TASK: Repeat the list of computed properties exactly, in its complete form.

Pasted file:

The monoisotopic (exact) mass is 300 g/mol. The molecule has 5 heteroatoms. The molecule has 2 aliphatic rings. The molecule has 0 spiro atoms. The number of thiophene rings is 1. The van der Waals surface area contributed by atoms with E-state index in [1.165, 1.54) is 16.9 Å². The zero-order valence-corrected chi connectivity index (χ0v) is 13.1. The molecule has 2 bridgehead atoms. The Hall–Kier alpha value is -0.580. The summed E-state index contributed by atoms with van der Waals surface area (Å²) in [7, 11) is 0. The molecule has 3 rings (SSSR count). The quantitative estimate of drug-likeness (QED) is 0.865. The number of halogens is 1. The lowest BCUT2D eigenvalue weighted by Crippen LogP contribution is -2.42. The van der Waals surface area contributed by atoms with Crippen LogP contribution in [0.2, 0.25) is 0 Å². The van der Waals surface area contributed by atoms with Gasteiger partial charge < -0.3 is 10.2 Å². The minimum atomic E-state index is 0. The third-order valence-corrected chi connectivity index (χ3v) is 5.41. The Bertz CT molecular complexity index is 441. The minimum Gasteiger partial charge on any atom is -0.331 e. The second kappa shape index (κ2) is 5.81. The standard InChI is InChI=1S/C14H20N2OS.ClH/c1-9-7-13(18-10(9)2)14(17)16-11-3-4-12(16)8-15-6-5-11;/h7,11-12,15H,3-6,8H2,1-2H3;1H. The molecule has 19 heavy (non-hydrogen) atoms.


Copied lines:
The monoisotopic (exact) mass is 300 g/mol. The molecule has 5 heteroatoms. The molecule has 2 aliphatic rings. The molecule has 0 spiro atoms. The number of thiophene rings is 1. The van der Waals surface area contributed by atoms with E-state index in [1.165, 1.54) is 16.9 Å². The zero-order valence-corrected chi connectivity index (χ0v) is 13.1. The molecule has 2 bridgehead atoms. The Hall–Kier alpha value is -0.580. The summed E-state index contributed by atoms with van der Waals surface area (Å²) in [7, 11) is 0. The molecule has 3 rings (SSSR count). The quantitative estimate of drug-likeness (QED) is 0.865. The number of halogens is 1. The lowest BCUT2D eigenvalue weighted by Crippen LogP contribution is -2.42. The van der Waals surface area contributed by atoms with Crippen LogP contribution in [0.2, 0.25) is 0 Å². The van der Waals surface area contributed by atoms with Gasteiger partial charge < -0.3 is 10.2 Å². The minimum atomic E-state index is 0. The third-order valence-corrected chi connectivity index (χ3v) is 5.41. The Bertz CT molecular complexity index is 441. The minimum Gasteiger partial charge on any atom is -0.331 e. The second kappa shape index (κ2) is 5.81. The standard InChI is InChI=1S/C14H20N2OS.ClH/c1-9-7-13(18-10(9)2)14(17)16-11-3-4-12(16)8-15-6-5-11;/h7,11-12,15H,3-6,8H2,1-2H3;1H. The molecule has 19 heavy (non-hydrogen) atoms.